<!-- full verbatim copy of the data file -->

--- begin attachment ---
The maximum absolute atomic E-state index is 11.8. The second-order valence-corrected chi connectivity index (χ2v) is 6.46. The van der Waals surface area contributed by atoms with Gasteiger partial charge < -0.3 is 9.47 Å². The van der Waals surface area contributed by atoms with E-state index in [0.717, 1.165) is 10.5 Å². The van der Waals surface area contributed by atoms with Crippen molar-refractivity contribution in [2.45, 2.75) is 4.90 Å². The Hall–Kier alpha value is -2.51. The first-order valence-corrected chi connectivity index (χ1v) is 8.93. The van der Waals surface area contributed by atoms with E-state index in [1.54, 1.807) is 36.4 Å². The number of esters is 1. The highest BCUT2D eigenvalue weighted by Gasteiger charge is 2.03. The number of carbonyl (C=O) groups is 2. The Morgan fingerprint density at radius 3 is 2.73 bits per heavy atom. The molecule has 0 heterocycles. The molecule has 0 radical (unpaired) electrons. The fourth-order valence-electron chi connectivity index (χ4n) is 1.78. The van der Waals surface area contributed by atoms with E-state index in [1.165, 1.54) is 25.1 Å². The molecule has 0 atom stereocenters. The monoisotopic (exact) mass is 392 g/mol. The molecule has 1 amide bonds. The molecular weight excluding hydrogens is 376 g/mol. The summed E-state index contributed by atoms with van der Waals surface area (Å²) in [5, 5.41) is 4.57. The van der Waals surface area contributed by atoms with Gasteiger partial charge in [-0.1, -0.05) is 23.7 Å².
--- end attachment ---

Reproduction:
The maximum absolute atomic E-state index is 11.8. The second-order valence-corrected chi connectivity index (χ2v) is 6.46. The van der Waals surface area contributed by atoms with Gasteiger partial charge < -0.3 is 9.47 Å². The van der Waals surface area contributed by atoms with E-state index in [0.717, 1.165) is 10.5 Å². The van der Waals surface area contributed by atoms with Crippen molar-refractivity contribution in [2.45, 2.75) is 4.90 Å². The Hall–Kier alpha value is -2.51. The first-order valence-corrected chi connectivity index (χ1v) is 8.93. The van der Waals surface area contributed by atoms with E-state index in [1.54, 1.807) is 36.4 Å². The number of esters is 1. The highest BCUT2D eigenvalue weighted by Gasteiger charge is 2.03. The number of carbonyl (C=O) groups is 2. The Morgan fingerprint density at radius 3 is 2.73 bits per heavy atom. The molecule has 0 heterocycles. The molecule has 0 radical (unpaired) electrons. The fourth-order valence-electron chi connectivity index (χ4n) is 1.78. The van der Waals surface area contributed by atoms with E-state index in [1.165, 1.54) is 25.1 Å². The molecule has 0 atom stereocenters. The monoisotopic (exact) mass is 392 g/mol. The molecule has 1 amide bonds. The molecular weight excluding hydrogens is 376 g/mol. The summed E-state index contributed by atoms with van der Waals surface area (Å²) in [5, 5.41) is 4.57. The van der Waals surface area contributed by atoms with Gasteiger partial charge in [-0.1, -0.05) is 23.7 Å².